The rapid spread of the Omicron variant, combined with the roll-out of up to 20 billion doses of vaccine, means the COVID-19 pandemic could be over this year, according to one of the world's leading public health experts.

Sir Jeremy Farrar, director of the Wellcome Trust and former SAGE advisor, was speaking to Sky News ahead of Boris Johnson announcing he would be lifting plan B measures in England.

"The UK in particular and some other countries are in a very, very strong position now.

However, Sir Jeremy said that the rest of the world remains in a "pretty dire situation" due to lower vaccination rates and the rapid spread of the variant.

While that is causing surges in mortality, the emerging data, even from countries with low vaccination coverage, is that the Omicron wave is less deadly than previous ones.

He said that any new variant would need to "out-compete Omicron" through increased transmissibility or escape from immunity, and not through changes in severity.

Sir Jeremy said that increasing availability of vaccines around the world – with a goal of another 20 billion doses becoming available globally in 2022 – must be prioritised.

"if you think there are seven billion people or so in the world, we should now in the first half of 2022, be able to get vaccines to everybody that wants it in every country in the world, and that has got to be our target," said.

The Wellcome Trust and the Gates Foundation have pledged a total of $ 300m ( £221m ) for the Coalition for Epidemic Preparedness Innovations, which is helping in making coronavirus vaccines more accessible to poorer countries and working on developing more "variant-proof" vaccines to prevent future coronavirus pandemics.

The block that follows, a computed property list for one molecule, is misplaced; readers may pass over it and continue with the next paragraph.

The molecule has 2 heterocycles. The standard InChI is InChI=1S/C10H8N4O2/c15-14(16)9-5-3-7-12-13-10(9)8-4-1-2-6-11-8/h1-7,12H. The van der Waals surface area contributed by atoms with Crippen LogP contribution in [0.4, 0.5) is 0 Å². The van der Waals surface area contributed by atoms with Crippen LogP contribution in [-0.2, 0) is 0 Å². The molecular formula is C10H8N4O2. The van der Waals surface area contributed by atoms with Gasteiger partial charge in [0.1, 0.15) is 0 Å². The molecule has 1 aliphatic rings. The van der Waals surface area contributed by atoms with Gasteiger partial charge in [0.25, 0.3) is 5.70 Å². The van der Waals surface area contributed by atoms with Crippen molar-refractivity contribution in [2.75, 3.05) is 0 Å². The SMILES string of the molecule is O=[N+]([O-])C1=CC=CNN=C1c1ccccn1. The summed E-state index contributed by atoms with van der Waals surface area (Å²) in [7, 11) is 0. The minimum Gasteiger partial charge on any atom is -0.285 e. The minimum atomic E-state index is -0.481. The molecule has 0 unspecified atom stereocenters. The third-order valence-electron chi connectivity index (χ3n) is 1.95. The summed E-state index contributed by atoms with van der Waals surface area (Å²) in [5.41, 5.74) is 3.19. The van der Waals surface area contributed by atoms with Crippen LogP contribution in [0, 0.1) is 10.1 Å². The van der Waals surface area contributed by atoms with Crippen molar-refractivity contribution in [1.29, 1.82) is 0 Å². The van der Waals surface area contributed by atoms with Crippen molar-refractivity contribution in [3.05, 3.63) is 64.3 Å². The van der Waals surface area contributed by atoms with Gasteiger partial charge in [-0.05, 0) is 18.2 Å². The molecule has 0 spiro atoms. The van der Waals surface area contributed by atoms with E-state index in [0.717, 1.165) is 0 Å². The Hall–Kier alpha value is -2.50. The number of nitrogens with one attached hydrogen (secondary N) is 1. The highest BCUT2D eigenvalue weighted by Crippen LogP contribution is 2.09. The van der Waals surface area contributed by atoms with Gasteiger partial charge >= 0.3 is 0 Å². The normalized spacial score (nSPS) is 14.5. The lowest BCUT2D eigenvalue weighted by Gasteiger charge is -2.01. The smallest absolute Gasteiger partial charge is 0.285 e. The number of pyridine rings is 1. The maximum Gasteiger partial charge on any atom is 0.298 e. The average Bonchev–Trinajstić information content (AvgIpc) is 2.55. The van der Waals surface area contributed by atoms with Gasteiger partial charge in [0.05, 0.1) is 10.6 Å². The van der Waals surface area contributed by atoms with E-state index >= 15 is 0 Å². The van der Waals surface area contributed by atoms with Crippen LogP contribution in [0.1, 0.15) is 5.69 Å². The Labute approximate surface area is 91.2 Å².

"I would call on everybody, particularly, the Chinese government, to be transparent about the origins "I think we 're very vulnerable at the moment because much of that scientific cooperation with China, but more broadly, has stopped."

Ever since the beginning of the pandemic, there have been predictions about the future of Covid-19.

It is not possible to say whether they ( and other preventative measures ) will be needed once Covid become endemic – that will depend on how serious the disease is – but the Government knows they can rely on them if needed.

The tools for living with endemic Covid-19 are available.

So, as the UK government relaxes Covid measures again, we hope that one day soon we might be able to refer to Covid-19 as just another common cold.

The UK is in a strong position in the fight against Covid due to successful vaccine rollouts and high degrees of natural immunity, a health expert has said.

Mr Johnson said in a statement to the Commons that data suggested the Omicron variant had "peaked nationally".

"I don't think Omicron will be the last variant – this virus remains very plastic; it will continue to evolve and it will continue to change around the world.

"It doesn't do the virus any good to become increasingly severe," he said.

"In fact, it looks like the Omicron variant, by becoming more transmissible, that it's also become less severe, and we would hope that's the general direction of travel."

New data from the Office for National Statistics ( ONS ) is due to be published on Wednesday afternoon which will show the level of infection across the community in people with and without symptoms.

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